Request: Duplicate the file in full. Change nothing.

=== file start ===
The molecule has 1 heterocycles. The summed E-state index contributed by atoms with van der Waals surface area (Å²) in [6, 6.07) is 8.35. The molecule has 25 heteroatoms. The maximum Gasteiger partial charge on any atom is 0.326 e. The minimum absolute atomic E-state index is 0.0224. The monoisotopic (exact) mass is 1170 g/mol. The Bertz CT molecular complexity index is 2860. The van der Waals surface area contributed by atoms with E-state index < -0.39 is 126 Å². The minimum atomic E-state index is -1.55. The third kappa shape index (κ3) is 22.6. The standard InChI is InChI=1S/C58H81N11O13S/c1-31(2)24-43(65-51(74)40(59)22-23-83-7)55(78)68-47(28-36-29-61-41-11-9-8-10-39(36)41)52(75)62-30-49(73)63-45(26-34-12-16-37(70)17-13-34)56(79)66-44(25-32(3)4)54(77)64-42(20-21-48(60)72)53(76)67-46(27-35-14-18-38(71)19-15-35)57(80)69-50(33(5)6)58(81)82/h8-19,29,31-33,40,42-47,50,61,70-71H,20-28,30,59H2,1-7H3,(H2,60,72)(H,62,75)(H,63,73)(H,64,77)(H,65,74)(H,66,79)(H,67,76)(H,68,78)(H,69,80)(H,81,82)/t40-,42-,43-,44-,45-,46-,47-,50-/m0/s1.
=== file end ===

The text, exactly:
The molecule has 1 heterocycles. The summed E-state index contributed by atoms with van der Waals surface area (Å²) in [6, 6.07) is 8.35. The molecule has 25 heteroatoms. The maximum Gasteiger partial charge on any atom is 0.326 e. The minimum absolute atomic E-state index is 0.0224. The monoisotopic (exact) mass is 1170 g/mol. The Bertz CT molecular complexity index is 2860. The van der Waals surface area contributed by atoms with E-state index < -0.39 is 126 Å². The minimum atomic E-state index is -1.55. The third kappa shape index (κ3) is 22.6. The standard InChI is InChI=1S/C58H81N11O13S/c1-31(2)24-43(65-51(74)40(59)22-23-83-7)55(78)68-47(28-36-29-61-41-11-9-8-10-39(36)41)52(75)62-30-49(73)63-45(26-34-12-16-37(70)17-13-34)56(79)66-44(25-32(3)4)54(77)64-42(20-21-48(60)72)53(76)67-46(27-35-14-18-38(71)19-15-35)57(80)69-50(33(5)6)58(81)82/h8-19,29,31-33,40,42-47,50,61,70-71H,20-28,30,59H2,1-7H3,(H2,60,72)(H,62,75)(H,63,73)(H,64,77)(H,65,74)(H,66,79)(H,67,76)(H,68,78)(H,69,80)(H,81,82)/t40-,42-,43-,44-,45-,46-,47-,50-/m0/s1.